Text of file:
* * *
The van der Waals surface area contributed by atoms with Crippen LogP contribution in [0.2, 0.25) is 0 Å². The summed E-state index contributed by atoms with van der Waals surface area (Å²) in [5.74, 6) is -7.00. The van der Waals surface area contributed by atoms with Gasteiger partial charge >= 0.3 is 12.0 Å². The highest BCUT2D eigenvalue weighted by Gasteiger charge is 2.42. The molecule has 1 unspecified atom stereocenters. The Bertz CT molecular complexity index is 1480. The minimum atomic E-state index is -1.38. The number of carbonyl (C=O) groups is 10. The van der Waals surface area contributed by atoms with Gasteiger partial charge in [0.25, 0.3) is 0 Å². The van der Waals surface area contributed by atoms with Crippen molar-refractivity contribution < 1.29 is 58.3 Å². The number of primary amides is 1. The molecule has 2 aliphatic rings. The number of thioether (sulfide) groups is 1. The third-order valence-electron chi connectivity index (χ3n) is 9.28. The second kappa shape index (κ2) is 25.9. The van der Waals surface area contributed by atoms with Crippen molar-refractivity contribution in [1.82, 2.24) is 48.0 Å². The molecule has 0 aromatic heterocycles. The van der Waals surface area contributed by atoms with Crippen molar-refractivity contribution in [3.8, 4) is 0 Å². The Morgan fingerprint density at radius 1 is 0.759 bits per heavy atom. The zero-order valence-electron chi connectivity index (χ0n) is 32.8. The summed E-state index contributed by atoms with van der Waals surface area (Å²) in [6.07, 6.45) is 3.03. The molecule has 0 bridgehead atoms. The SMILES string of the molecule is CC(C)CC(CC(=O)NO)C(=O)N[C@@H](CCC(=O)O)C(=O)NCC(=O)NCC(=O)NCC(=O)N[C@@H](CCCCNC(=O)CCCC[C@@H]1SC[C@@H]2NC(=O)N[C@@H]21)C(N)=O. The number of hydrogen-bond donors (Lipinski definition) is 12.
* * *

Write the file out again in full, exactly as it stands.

The van der Waals surface area contributed by atoms with Crippen LogP contribution in [0.2, 0.25) is 0 Å². The summed E-state index contributed by atoms with van der Waals surface area (Å²) in [5.74, 6) is -7.00. The van der Waals surface area contributed by atoms with Gasteiger partial charge >= 0.3 is 12.0 Å². The highest BCUT2D eigenvalue weighted by Gasteiger charge is 2.42. The molecule has 1 unspecified atom stereocenters. The Bertz CT molecular complexity index is 1480. The minimum atomic E-state index is -1.38. The number of carbonyl (C=O) groups is 10. The van der Waals surface area contributed by atoms with Gasteiger partial charge in [0.25, 0.3) is 0 Å². The van der Waals surface area contributed by atoms with Crippen molar-refractivity contribution < 1.29 is 58.3 Å². The number of primary amides is 1. The molecule has 2 aliphatic rings. The number of thioether (sulfide) groups is 1. The third-order valence-electron chi connectivity index (χ3n) is 9.28. The second kappa shape index (κ2) is 25.9. The van der Waals surface area contributed by atoms with Crippen molar-refractivity contribution in [1.82, 2.24) is 48.0 Å². The molecule has 0 aromatic heterocycles. The van der Waals surface area contributed by atoms with Crippen molar-refractivity contribution in [3.8, 4) is 0 Å². The Morgan fingerprint density at radius 1 is 0.759 bits per heavy atom. The zero-order valence-electron chi connectivity index (χ0n) is 32.8. The summed E-state index contributed by atoms with van der Waals surface area (Å²) in [6.07, 6.45) is 3.03. The molecule has 0 bridgehead atoms. The SMILES string of the molecule is CC(C)CC(CC(=O)NO)C(=O)N[C@@H](CCC(=O)O)C(=O)NCC(=O)NCC(=O)NCC(=O)N[C@@H](CCCCNC(=O)CCCC[C@@H]1SC[C@@H]2NC(=O)N[C@@H]21)C(N)=O. The number of hydrogen-bond donors (Lipinski definition) is 12.